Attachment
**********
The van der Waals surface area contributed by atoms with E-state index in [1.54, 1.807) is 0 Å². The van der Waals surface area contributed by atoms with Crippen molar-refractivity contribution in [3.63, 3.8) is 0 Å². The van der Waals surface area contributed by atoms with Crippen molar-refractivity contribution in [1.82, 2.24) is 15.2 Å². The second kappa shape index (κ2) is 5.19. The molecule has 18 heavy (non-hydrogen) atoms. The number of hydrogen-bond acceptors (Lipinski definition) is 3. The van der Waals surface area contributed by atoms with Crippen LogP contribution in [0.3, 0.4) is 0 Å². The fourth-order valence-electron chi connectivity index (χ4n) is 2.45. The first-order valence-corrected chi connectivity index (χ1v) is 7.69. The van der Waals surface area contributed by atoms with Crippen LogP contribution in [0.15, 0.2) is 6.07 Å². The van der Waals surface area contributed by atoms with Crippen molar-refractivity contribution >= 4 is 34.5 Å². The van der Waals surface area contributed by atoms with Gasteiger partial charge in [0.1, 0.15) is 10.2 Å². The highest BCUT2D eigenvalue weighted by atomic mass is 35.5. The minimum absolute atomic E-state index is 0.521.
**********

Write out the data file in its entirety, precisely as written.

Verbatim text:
The van der Waals surface area contributed by atoms with E-state index in [1.54, 1.807) is 0 Å². The van der Waals surface area contributed by atoms with Crippen molar-refractivity contribution in [3.63, 3.8) is 0 Å². The van der Waals surface area contributed by atoms with Crippen molar-refractivity contribution in [1.82, 2.24) is 15.2 Å². The second kappa shape index (κ2) is 5.19. The molecule has 18 heavy (non-hydrogen) atoms. The number of hydrogen-bond acceptors (Lipinski definition) is 3. The van der Waals surface area contributed by atoms with Crippen LogP contribution in [0.3, 0.4) is 0 Å². The fourth-order valence-electron chi connectivity index (χ4n) is 2.45. The first-order valence-corrected chi connectivity index (χ1v) is 7.69. The van der Waals surface area contributed by atoms with Crippen LogP contribution in [0.15, 0.2) is 6.07 Å². The van der Waals surface area contributed by atoms with Crippen molar-refractivity contribution >= 4 is 34.5 Å². The van der Waals surface area contributed by atoms with Gasteiger partial charge in [0.1, 0.15) is 10.2 Å². The highest BCUT2D eigenvalue weighted by atomic mass is 35.5. The minimum absolute atomic E-state index is 0.521.